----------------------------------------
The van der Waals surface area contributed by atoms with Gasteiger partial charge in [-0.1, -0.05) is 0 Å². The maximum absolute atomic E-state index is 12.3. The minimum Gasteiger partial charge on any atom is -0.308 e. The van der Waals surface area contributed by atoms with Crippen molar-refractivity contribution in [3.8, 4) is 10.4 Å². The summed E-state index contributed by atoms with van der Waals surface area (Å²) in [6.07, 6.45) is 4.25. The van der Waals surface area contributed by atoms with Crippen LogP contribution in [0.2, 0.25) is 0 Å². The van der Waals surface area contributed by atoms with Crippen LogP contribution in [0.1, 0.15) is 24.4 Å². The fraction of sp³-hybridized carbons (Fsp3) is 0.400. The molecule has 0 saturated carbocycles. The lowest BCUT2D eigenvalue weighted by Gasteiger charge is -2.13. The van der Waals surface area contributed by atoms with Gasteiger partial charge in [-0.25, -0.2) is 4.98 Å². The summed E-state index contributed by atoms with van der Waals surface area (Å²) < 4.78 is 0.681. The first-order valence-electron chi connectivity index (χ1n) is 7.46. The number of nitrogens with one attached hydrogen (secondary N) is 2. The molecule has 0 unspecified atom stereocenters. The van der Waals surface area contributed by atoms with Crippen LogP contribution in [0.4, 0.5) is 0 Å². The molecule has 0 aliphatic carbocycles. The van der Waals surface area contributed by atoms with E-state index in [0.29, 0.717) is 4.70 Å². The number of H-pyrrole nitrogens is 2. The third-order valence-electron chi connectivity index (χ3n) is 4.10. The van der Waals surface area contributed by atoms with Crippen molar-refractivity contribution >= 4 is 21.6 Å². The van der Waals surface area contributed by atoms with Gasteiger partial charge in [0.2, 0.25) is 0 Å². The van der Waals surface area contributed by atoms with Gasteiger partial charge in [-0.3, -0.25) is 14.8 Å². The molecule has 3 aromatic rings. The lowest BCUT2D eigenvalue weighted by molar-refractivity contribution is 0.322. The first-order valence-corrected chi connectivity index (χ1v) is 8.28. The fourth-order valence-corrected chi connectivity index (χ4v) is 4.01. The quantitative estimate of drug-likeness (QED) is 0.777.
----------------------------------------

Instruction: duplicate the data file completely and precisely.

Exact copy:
The van der Waals surface area contributed by atoms with Gasteiger partial charge in [-0.1, -0.05) is 0 Å². The maximum absolute atomic E-state index is 12.3. The minimum Gasteiger partial charge on any atom is -0.308 e. The van der Waals surface area contributed by atoms with Crippen molar-refractivity contribution in [3.8, 4) is 10.4 Å². The summed E-state index contributed by atoms with van der Waals surface area (Å²) in [6.07, 6.45) is 4.25. The van der Waals surface area contributed by atoms with Crippen LogP contribution in [0.2, 0.25) is 0 Å². The van der Waals surface area contributed by atoms with Crippen LogP contribution in [0.1, 0.15) is 24.4 Å². The fraction of sp³-hybridized carbons (Fsp3) is 0.400. The molecule has 0 saturated carbocycles. The lowest BCUT2D eigenvalue weighted by Gasteiger charge is -2.13. The van der Waals surface area contributed by atoms with Gasteiger partial charge in [-0.25, -0.2) is 4.98 Å². The summed E-state index contributed by atoms with van der Waals surface area (Å²) < 4.78 is 0.681. The first-order valence-electron chi connectivity index (χ1n) is 7.46. The number of nitrogens with one attached hydrogen (secondary N) is 2. The molecule has 0 unspecified atom stereocenters. The van der Waals surface area contributed by atoms with Crippen LogP contribution in [0.4, 0.5) is 0 Å². The molecule has 0 aliphatic carbocycles. The van der Waals surface area contributed by atoms with E-state index in [0.29, 0.717) is 4.70 Å². The number of H-pyrrole nitrogens is 2. The third-order valence-electron chi connectivity index (χ3n) is 4.10. The van der Waals surface area contributed by atoms with Crippen molar-refractivity contribution >= 4 is 21.6 Å². The van der Waals surface area contributed by atoms with Gasteiger partial charge in [0.2, 0.25) is 0 Å². The van der Waals surface area contributed by atoms with Gasteiger partial charge in [-0.3, -0.25) is 14.8 Å². The molecule has 3 aromatic rings. The lowest BCUT2D eigenvalue weighted by molar-refractivity contribution is 0.322. The first-order valence-corrected chi connectivity index (χ1v) is 8.28. The fourth-order valence-corrected chi connectivity index (χ4v) is 4.01. The quantitative estimate of drug-likeness (QED) is 0.777.